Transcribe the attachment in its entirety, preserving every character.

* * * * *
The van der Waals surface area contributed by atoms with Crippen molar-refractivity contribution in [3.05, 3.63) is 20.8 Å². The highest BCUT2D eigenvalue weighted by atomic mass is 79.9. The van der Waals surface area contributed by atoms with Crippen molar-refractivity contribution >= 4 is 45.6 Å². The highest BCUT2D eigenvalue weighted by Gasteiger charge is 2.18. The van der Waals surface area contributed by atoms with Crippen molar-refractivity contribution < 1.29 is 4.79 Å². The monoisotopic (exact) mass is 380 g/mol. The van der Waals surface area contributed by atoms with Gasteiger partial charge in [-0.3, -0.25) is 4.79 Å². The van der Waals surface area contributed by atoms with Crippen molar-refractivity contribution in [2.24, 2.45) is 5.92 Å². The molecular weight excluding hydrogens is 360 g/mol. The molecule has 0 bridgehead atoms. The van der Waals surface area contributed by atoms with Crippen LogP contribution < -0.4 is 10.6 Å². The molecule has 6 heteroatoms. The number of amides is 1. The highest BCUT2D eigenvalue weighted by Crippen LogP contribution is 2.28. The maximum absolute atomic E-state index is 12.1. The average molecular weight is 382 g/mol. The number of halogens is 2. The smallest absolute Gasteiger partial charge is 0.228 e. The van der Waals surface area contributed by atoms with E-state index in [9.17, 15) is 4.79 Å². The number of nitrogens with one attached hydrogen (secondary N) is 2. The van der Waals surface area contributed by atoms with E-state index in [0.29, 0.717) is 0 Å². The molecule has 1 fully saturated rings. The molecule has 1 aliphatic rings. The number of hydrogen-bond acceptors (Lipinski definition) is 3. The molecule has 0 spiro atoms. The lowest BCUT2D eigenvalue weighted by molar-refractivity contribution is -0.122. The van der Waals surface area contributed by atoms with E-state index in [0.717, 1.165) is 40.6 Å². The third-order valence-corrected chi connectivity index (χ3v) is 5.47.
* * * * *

The van der Waals surface area contributed by atoms with Crippen molar-refractivity contribution in [3.05, 3.63) is 20.8 Å². The highest BCUT2D eigenvalue weighted by atomic mass is 79.9. The van der Waals surface area contributed by atoms with Crippen molar-refractivity contribution >= 4 is 45.6 Å². The highest BCUT2D eigenvalue weighted by Gasteiger charge is 2.18. The van der Waals surface area contributed by atoms with Crippen molar-refractivity contribution < 1.29 is 4.79 Å². The monoisotopic (exact) mass is 380 g/mol. The van der Waals surface area contributed by atoms with Gasteiger partial charge in [-0.3, -0.25) is 4.79 Å². The van der Waals surface area contributed by atoms with Crippen molar-refractivity contribution in [2.24, 2.45) is 5.92 Å². The molecular weight excluding hydrogens is 360 g/mol. The molecule has 0 bridgehead atoms. The van der Waals surface area contributed by atoms with Crippen LogP contribution < -0.4 is 10.6 Å². The molecule has 6 heteroatoms. The number of amides is 1. The highest BCUT2D eigenvalue weighted by Crippen LogP contribution is 2.28. The maximum absolute atomic E-state index is 12.1. The average molecular weight is 382 g/mol. The number of halogens is 2. The smallest absolute Gasteiger partial charge is 0.228 e. The van der Waals surface area contributed by atoms with E-state index in [9.17, 15) is 4.79 Å². The number of nitrogens with one attached hydrogen (secondary N) is 2. The van der Waals surface area contributed by atoms with E-state index in [0.29, 0.717) is 0 Å². The molecule has 1 fully saturated rings. The molecule has 1 aliphatic rings. The number of hydrogen-bond acceptors (Lipinski definition) is 3. The molecule has 0 spiro atoms. The lowest BCUT2D eigenvalue weighted by molar-refractivity contribution is -0.122. The van der Waals surface area contributed by atoms with E-state index in [0.717, 1.165) is 40.6 Å². The third-order valence-corrected chi connectivity index (χ3v) is 5.47.